President-elect Donald Trump on Wednesday promised a "major border tax" on companies that shift jobs outside the United States, further pressuring American businesses days after Fiat Chrysler Automobiles NV said heavy tariffs could force the company to shutter Mexican plants.
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Since the Nov. 8 election, Trump has taken to Twitter to call out by name a number of manufacturers with both planned and existing operations outside of the country.
On Wednesday, he returned to the issue in his first news conference since the election. Trump, who will be sworn into office on Jan. 20, warned of a "very large border tax" on companies that shift production to foreign countries.
"You want to move your plant, and you think, as an example, you're going to build that plant in Mexico, and you're going to make your air conditioners or your cars, or whatever you're making, and you're going to sell them through what will be a very, very strong border ... Not going to happen. You're going to pay a very large border tax," he warned.
U.S. automakers in particular have felt the brunt of Trump's ire, as he has called for the industry to return to former manufacturing hubs in the American Midwest from Mexico, which accounts for a fifth of all vehicle production in North America and has attracted more than $24 billion in auto investment since 2010, according to the Ann Arbor, Michigan-based Center for Automotive Research.
Trump thanked Fiat Chrysler and Ford Motor Co for announcements in the past week of investments in Midwestern plants. He added that he hoped General Motors Co, the No. 1 American automaker, would take similar steps to expand U.S. operations.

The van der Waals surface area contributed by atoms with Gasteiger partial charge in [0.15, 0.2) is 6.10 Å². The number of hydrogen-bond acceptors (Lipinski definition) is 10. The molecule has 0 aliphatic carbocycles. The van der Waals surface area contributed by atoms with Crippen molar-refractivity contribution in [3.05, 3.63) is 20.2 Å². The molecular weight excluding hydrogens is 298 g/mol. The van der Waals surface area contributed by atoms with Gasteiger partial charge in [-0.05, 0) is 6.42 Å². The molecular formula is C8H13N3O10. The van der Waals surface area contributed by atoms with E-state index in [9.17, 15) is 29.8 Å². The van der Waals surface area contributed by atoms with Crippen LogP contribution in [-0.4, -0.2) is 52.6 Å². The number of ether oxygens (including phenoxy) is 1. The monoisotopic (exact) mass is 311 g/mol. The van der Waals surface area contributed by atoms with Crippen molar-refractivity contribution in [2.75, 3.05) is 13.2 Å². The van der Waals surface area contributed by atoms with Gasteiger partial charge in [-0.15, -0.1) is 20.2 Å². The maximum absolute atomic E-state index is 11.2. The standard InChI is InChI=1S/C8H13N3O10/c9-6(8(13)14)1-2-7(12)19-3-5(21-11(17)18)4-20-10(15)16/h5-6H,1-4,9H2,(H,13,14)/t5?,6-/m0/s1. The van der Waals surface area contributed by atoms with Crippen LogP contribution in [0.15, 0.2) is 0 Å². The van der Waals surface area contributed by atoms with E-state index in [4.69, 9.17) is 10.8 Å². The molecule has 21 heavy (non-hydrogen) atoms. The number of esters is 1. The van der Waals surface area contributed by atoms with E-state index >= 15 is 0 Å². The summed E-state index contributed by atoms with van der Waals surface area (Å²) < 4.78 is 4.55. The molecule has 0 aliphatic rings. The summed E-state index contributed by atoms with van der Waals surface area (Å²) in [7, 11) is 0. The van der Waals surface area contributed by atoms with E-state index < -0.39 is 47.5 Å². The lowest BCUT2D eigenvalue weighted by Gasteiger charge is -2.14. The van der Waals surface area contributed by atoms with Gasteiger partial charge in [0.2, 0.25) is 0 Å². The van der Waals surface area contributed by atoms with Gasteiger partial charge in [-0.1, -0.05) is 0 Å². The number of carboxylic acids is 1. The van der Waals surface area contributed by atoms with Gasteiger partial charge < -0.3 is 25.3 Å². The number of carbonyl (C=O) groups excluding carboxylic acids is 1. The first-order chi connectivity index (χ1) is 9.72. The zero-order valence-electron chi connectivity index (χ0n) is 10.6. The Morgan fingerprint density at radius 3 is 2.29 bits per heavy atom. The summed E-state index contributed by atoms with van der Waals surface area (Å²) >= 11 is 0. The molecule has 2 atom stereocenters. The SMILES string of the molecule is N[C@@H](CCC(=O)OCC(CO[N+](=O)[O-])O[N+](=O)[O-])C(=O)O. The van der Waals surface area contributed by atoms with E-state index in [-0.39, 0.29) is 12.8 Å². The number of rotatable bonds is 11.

On Monday, Fiat Chrysler Chief Executive Sergio Marchionne said, "It's possible, if the economic terms imposed by the U.S. administration on anything that comes into the United States that, if they're sufficiently large, that it would make the production of anything in Mexico uneconomical.
"We would have to withdraw," Marchionne said. "It is quite possible."
Trump also reiterated his criticism of Lockheed Martin Corp's F-35 fighter jet program, saying it was "way, way behind schedule and many, many billions of dollars over budget."
After the news conference, Lockheed Martin said in a statement read on CNBC, "We understand President-elect Trump's concerns about the F-35 program and we've given him our full commitment to drive down cost aggressively."
In its annual State of the American Business Address on Wednesday morning, the U.S. Chamber of Commerce, which traditionally has worked in concert with the Republican Party, urged Trump not to add to the "burdens" of exporters by erecting barriers to trade that could hamper economic growth.